Our first demonstration shows how a file can be transferred between two phones, here a photo from the Gallery application. We modified the built-in Gallery application to allow a picture to be shared simply by opening it on one phone and touching it to another. The receiver is then prompted to download the file.
Note that in our implementation, the actual file is transferred between phones over HTTP. We simply use NFC to share a URL representing the image. NFC is not the speediest transfer protocol and requires the devices to remain in contact for the duration of the transfer, so we simply use it to kick off our transfer.
Our next demonstration is of a shared application– a collaborative whiteboard. Again, we use NFC to simply transfer a URL and Junction does the rest. The URL contains enough information to tell the joining device (a) which application is being used, and (b) which application session to join. Junction also tells joining parties where the software can be found if it’s not yet available on the device.
Note that Junction applications are truly multiparty, and we could join even more phones by simply touching an interested party to any device that’s already in the session.
Junction and Device-Spanning Applications
We’ve been working on a platform called Junction, with the goal of making device-spanning applications easy to write and easy to use. We’ve written games like poker that work across phones and TVs, secure authentication between a desktop browser and a phone, and the whiteboard application shown above, which can be run across an array of devices including PCs, tablets, and phones.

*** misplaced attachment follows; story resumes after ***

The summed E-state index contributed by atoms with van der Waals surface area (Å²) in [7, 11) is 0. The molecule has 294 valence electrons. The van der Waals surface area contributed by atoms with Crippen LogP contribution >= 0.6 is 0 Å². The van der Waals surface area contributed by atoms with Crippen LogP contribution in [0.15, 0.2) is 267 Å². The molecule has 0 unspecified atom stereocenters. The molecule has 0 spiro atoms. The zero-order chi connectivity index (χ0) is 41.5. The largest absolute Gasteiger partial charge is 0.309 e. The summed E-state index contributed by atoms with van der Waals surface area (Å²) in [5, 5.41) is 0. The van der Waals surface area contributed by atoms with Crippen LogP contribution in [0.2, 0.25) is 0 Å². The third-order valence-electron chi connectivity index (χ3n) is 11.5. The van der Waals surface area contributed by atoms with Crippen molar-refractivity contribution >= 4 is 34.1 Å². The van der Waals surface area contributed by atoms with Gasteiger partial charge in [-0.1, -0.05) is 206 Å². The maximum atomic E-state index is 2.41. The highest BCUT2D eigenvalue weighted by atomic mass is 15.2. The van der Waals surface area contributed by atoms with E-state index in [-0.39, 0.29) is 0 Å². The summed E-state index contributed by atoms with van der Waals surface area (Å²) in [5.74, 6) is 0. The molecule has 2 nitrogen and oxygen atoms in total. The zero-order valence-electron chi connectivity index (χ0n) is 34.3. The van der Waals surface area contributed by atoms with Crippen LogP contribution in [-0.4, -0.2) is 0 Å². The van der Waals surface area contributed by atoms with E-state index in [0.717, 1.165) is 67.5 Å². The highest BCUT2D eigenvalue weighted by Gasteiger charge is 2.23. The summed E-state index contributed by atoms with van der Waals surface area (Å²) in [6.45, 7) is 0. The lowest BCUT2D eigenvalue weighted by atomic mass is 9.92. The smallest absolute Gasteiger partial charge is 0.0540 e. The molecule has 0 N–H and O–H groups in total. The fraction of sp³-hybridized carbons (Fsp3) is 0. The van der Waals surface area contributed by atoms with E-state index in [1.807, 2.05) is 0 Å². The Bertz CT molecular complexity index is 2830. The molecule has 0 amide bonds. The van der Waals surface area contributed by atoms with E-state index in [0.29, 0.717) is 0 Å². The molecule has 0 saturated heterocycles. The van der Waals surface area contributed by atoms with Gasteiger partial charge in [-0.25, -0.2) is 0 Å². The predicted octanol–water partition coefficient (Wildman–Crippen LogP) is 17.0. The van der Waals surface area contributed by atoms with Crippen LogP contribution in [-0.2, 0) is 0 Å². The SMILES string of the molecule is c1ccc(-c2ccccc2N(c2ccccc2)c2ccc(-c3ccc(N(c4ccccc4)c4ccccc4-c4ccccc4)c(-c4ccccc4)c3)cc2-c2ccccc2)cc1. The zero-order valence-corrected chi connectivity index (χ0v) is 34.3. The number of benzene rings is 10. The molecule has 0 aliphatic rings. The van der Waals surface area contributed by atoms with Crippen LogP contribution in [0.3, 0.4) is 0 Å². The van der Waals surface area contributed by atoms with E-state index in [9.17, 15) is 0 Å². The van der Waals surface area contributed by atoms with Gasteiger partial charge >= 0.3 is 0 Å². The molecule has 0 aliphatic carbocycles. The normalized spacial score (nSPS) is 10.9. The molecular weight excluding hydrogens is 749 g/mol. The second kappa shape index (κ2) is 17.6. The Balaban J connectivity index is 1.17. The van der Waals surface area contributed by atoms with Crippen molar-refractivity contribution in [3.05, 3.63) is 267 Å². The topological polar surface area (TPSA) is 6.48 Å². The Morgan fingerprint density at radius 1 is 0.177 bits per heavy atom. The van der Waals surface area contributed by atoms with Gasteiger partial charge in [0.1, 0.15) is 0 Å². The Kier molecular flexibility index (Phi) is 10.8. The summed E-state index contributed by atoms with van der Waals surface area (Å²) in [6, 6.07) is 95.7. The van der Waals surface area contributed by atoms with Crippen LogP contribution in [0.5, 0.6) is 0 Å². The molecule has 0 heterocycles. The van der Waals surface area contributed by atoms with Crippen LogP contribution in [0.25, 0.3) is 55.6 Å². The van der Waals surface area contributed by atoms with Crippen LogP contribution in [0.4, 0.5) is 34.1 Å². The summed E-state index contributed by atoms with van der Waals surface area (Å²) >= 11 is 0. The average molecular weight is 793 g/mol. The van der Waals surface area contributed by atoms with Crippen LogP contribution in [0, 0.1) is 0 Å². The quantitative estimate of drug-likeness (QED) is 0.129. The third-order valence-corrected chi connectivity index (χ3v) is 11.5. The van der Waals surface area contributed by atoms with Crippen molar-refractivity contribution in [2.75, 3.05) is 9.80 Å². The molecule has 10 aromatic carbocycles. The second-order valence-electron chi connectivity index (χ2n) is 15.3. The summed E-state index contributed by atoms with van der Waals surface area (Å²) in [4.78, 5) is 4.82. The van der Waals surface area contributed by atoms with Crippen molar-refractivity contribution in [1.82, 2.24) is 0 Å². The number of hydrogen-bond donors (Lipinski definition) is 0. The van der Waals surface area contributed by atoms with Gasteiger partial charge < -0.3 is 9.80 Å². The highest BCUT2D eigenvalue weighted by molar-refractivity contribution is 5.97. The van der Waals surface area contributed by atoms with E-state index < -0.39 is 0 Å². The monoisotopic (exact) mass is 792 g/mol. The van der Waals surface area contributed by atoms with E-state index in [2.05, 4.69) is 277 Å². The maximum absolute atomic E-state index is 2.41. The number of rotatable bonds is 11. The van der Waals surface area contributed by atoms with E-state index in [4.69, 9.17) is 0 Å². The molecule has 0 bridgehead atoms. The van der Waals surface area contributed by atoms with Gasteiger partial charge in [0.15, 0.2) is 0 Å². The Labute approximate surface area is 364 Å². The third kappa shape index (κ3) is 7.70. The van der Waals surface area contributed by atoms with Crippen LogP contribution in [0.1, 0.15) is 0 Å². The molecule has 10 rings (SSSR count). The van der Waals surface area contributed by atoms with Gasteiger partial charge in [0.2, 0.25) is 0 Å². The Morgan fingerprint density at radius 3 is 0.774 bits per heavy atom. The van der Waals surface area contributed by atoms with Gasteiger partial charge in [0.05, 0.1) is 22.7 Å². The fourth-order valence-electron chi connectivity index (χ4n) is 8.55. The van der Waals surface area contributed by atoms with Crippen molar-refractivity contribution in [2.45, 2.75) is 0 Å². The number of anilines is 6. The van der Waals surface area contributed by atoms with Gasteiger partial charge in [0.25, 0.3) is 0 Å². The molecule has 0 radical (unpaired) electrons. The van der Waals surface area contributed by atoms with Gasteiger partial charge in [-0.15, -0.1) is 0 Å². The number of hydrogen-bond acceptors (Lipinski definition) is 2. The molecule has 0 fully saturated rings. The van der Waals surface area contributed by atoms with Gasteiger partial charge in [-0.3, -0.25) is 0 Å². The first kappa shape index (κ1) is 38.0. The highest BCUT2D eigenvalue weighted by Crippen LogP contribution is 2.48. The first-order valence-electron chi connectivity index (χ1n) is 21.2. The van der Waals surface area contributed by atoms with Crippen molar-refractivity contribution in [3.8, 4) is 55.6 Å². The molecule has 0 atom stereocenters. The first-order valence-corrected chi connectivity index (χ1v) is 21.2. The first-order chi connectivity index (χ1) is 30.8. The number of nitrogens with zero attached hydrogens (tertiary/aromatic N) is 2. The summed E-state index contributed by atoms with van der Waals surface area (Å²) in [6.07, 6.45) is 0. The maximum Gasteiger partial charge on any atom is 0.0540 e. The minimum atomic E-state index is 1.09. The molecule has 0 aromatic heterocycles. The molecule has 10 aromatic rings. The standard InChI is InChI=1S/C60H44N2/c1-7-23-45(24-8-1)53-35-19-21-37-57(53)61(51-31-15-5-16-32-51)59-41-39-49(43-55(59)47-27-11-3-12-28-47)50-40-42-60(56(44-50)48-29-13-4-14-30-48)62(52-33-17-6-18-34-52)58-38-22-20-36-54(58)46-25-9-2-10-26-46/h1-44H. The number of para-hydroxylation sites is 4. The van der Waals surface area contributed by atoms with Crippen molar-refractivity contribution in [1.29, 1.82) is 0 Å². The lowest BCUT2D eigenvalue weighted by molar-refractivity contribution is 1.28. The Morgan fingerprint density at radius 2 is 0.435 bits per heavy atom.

A key challenge in making these applications usable is having applications discover each other across devices. We quickly learned that there’s no silver bullet to accomplish this; Network discover such as SSDP (used in UPnP) work well when the applications are on the same network, but don’t support web applications or phones with 3G connections. QR codes can be used when connecting a device with a screen to another device with a camera. Bluetooth beaconing works well for devices in proximity, when the devices all have programmable access to Bluetooth.
Because Junction has a focus on mobile platforms (with support for Android and iPhone/iPad), we’ve been excited about NFC. NFC potentially allows a device to share its context without interrupting the user experience. The whiteboard is still running in full-screen while being shared with another phone.
Junction applications share just enough information to identify the application being run, and identify the application session to join. Junction also supports a process by which an application can be downloaded if it is not yet available on the participant’s platform.
Junction and NFC complement each other well for launching applications across devices. NFC provides the bootstrapping necessary to start the application, and Junction allows the application to run across devices. As we said, we have no knowledge of what the future of NFC apis will look like in smartphones, but hope that these types of interactions will be possible. But you can start building Junction applications now.